Dulce et decorum est By Wilfred Owen The language used in the poems depicting the gas attack is strong, representing both the anguish of the victims of the gas attack as well as the effect on those haunted by what they have seen: ‘watch the white eyes writhing in his face, / His hanging face’. The repetition of the word ‘face’ makes it clear which element disturbs the speaker most: the transformation in the face of the victim. The use of alliteration on the ‘w’ sound reflects the agonised twisting of the gas victim.
It is set in a war field where Wilfred Owen fought, here he witnessed an event that would stay with him for the rest of his life, and this is why he wrote a poem on it. Notes on Dulce et Decorum Est. DULCE ET DECORUM EST – the first words of a Latin saying (taken from an ode by Horace). The words were widely understood and often quoted at the start of the First World War. They mean “It is sweet and right. ” The full saying ends the poem: Dulce et decorum est pro patria mori – it is sweet and right to die for your country.
In other words, it is a wonderful and great honour to fight and die for your country. Five-Nine – 5. 9 calibre explosive shells, Lime – a white chalky substance which can burn live tissue, Guttering – Owen probably meant flickering out like a candle or gurgling like water draining down a gutter, referring to the sounds in the throat of the choking man, or it might be a sound partly like stuttering and partly like gurgling, Cud – normally the regurgitated grass that cows chew usually green and bubbling.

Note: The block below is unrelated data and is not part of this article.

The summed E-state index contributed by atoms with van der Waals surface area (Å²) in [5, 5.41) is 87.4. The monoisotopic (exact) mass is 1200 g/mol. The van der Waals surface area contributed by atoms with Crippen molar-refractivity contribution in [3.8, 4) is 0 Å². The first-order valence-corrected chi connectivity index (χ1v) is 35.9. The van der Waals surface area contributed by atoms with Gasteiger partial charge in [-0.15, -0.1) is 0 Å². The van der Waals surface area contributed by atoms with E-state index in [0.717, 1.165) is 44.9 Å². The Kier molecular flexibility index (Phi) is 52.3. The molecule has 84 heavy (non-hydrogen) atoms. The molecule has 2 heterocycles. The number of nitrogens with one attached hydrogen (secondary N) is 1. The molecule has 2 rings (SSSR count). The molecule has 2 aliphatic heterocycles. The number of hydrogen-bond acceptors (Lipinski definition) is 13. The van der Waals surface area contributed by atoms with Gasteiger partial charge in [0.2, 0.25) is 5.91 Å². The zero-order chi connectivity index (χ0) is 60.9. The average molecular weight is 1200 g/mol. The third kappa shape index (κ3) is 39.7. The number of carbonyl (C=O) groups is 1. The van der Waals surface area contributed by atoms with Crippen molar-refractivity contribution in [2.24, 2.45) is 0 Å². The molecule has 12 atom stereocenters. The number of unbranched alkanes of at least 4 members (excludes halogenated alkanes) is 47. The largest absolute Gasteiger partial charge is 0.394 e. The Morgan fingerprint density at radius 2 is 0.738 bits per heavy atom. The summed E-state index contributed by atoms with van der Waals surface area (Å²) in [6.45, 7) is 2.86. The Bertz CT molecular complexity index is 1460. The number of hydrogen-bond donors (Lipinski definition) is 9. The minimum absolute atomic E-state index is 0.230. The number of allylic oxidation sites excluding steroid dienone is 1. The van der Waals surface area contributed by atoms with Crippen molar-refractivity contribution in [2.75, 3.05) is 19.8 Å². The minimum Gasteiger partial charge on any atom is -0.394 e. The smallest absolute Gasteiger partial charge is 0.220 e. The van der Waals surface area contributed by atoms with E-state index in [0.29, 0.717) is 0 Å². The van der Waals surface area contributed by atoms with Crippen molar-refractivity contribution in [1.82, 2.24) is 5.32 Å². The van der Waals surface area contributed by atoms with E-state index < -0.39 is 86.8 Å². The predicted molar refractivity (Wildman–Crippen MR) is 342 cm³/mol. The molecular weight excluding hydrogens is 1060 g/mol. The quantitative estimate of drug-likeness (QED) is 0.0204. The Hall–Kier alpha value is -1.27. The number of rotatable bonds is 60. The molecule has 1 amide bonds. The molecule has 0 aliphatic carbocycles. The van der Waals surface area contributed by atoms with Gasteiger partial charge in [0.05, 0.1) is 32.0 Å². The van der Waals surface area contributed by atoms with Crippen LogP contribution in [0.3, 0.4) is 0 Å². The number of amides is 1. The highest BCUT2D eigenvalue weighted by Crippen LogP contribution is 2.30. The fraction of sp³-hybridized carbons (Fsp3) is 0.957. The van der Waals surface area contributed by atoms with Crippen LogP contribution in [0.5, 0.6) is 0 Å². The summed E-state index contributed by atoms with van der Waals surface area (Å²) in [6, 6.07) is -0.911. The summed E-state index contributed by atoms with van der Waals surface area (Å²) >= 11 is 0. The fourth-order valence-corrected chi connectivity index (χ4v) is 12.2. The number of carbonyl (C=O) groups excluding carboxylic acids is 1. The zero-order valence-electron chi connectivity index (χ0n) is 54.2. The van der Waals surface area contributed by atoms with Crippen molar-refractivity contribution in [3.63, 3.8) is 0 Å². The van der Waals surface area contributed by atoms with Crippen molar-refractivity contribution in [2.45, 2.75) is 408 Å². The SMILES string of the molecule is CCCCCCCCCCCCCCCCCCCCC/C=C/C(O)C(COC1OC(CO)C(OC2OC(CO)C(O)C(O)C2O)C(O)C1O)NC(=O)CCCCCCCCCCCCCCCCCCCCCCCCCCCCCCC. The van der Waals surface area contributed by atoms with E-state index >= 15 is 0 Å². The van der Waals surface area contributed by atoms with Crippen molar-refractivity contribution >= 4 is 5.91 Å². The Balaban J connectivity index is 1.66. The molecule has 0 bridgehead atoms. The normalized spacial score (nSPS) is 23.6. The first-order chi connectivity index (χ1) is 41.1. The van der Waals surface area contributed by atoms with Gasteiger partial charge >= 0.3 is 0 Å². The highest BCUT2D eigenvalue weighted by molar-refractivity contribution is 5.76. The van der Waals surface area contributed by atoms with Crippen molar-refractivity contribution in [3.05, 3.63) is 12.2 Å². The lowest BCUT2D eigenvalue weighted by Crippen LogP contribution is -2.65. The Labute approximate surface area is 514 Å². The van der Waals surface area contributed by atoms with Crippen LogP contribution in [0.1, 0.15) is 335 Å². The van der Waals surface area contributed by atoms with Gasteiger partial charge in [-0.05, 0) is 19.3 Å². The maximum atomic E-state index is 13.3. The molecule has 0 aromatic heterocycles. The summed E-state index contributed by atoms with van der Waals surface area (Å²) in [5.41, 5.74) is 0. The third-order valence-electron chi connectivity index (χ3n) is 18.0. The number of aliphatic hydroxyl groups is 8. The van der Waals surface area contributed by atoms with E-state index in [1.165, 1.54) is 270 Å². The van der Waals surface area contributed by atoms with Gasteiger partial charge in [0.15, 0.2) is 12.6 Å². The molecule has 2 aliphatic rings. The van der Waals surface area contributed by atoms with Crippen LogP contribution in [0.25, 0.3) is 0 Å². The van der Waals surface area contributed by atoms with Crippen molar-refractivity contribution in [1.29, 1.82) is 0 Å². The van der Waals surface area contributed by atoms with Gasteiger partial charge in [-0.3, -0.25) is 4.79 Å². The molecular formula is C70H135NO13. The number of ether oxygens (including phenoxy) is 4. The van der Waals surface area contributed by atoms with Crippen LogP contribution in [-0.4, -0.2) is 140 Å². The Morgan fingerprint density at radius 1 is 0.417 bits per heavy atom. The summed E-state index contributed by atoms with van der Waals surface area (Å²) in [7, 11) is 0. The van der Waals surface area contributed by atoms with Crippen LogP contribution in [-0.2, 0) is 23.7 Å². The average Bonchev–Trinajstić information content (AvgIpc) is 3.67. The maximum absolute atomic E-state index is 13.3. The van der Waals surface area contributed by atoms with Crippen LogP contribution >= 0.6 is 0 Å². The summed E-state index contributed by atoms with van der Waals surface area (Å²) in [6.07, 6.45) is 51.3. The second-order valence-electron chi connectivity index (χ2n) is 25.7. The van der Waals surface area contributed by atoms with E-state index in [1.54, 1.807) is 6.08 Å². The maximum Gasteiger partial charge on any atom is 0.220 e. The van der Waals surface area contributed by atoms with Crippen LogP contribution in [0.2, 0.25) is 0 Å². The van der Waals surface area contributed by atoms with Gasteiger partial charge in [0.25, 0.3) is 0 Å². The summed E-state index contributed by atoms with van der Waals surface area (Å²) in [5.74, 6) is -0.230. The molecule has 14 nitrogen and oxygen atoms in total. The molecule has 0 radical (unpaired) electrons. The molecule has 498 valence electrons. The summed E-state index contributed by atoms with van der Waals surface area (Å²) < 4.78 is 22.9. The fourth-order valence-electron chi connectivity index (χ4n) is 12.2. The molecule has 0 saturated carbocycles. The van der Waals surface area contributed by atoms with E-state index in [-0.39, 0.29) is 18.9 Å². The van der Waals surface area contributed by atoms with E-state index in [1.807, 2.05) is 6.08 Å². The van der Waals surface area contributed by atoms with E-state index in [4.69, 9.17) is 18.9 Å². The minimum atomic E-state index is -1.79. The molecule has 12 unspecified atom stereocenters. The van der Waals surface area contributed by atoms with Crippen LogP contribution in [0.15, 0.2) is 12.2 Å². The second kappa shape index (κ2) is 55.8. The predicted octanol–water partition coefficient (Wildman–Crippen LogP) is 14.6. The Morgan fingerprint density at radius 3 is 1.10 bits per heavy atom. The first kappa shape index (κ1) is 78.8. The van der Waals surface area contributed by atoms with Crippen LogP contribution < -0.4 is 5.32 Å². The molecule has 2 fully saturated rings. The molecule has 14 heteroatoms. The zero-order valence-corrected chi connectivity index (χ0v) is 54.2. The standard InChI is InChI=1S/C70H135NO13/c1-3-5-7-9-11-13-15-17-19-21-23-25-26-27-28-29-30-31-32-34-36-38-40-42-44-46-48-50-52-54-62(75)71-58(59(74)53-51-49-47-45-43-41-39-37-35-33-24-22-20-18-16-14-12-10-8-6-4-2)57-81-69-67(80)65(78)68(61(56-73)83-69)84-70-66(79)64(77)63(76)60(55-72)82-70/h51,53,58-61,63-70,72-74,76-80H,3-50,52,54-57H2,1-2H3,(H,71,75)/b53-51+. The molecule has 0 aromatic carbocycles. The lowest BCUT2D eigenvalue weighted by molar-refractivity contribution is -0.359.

Here a similar looking material was issuing from the soldier’s mouth, High zest – idealistic enthusiasm, keenly believing in the rightness of the idea The Soldier It is often contrasted with Wilfred Owens’s 1917 antiwar poem Dulce Et Decorum Est This poem is about dying in battle for your country. While Rupert Brooke never actually fought in battle, as he died getting there, he is still able to write what he imagines war to be like. As he never knew the horrors of war he could not write about the horrible side of it.
Instead he painted an idealistic image, one that he truly believed in, which was then used as propaganda. It glorifies the heroism of the English soldiers who fought in WWI. This poem is pointing out that war is not always started for the reasons that your government tells you; there is a larger picture to consider. It is often read at the memorial services of soldiers. In WWI, soldiers were not always able to bring back the bodies of their dead comrades. In France, dead soldiers were buried in the national cemetery, if their remains were found.
However, there is a huge field dedicated to the unknown soldiers. As far as you can see there are only white crosses with names on them, but the names on the crosses don’t necessarily match up with the bodies that are underneath them. “If I should die… forever England” (lines 1-3). He is saying that if he dies in battle he will forever remain in that foreign field and since his dead body is there, it is like that part of the field belongs to England, because he belongs to England.